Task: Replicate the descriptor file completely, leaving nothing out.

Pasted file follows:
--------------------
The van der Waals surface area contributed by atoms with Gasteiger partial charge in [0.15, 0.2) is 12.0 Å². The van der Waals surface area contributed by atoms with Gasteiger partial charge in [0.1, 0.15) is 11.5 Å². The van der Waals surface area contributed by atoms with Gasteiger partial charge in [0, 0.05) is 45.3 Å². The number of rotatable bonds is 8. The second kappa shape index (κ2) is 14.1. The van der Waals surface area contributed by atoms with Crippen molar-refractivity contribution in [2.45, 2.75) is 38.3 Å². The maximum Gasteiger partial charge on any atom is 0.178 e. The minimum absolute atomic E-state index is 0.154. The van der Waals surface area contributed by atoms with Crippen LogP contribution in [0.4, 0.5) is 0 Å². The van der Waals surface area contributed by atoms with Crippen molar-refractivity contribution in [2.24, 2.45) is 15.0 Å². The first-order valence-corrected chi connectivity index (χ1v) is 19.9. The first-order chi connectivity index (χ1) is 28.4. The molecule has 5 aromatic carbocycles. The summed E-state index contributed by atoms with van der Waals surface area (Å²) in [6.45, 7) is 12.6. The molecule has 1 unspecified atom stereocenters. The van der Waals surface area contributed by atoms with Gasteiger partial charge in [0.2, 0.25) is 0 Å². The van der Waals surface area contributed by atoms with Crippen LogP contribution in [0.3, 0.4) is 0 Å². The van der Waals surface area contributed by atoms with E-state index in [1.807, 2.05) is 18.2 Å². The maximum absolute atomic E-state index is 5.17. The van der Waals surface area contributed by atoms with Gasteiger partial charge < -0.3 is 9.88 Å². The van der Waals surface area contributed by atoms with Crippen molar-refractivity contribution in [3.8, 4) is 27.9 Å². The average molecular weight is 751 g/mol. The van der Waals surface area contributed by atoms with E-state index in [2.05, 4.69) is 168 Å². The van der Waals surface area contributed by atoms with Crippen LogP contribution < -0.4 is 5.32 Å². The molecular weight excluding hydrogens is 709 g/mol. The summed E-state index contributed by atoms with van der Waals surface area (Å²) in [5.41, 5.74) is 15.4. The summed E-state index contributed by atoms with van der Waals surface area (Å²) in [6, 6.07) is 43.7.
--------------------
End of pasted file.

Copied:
The van der Waals surface area contributed by atoms with Gasteiger partial charge in [0.15, 0.2) is 12.0 Å². The van der Waals surface area contributed by atoms with Gasteiger partial charge in [0.1, 0.15) is 11.5 Å². The van der Waals surface area contributed by atoms with Gasteiger partial charge in [0, 0.05) is 45.3 Å². The number of rotatable bonds is 8. The second kappa shape index (κ2) is 14.1. The van der Waals surface area contributed by atoms with Crippen molar-refractivity contribution in [2.45, 2.75) is 38.3 Å². The maximum Gasteiger partial charge on any atom is 0.178 e. The minimum absolute atomic E-state index is 0.154. The van der Waals surface area contributed by atoms with Crippen LogP contribution in [0.4, 0.5) is 0 Å². The van der Waals surface area contributed by atoms with Crippen molar-refractivity contribution in [2.24, 2.45) is 15.0 Å². The first-order valence-corrected chi connectivity index (χ1v) is 19.9. The first-order chi connectivity index (χ1) is 28.4. The molecule has 5 aromatic carbocycles. The summed E-state index contributed by atoms with van der Waals surface area (Å²) in [6.45, 7) is 12.6. The molecule has 1 unspecified atom stereocenters. The van der Waals surface area contributed by atoms with Gasteiger partial charge in [0.2, 0.25) is 0 Å². The van der Waals surface area contributed by atoms with Crippen LogP contribution in [0.3, 0.4) is 0 Å². The van der Waals surface area contributed by atoms with E-state index in [1.807, 2.05) is 18.2 Å². The maximum absolute atomic E-state index is 5.17. The van der Waals surface area contributed by atoms with Gasteiger partial charge < -0.3 is 9.88 Å². The van der Waals surface area contributed by atoms with Crippen molar-refractivity contribution in [3.8, 4) is 27.9 Å². The average molecular weight is 751 g/mol. The van der Waals surface area contributed by atoms with E-state index in [2.05, 4.69) is 168 Å². The van der Waals surface area contributed by atoms with Crippen LogP contribution < -0.4 is 5.32 Å². The molecular weight excluding hydrogens is 709 g/mol. The summed E-state index contributed by atoms with van der Waals surface area (Å²) in [5.41, 5.74) is 15.4. The summed E-state index contributed by atoms with van der Waals surface area (Å²) in [6, 6.07) is 43.7.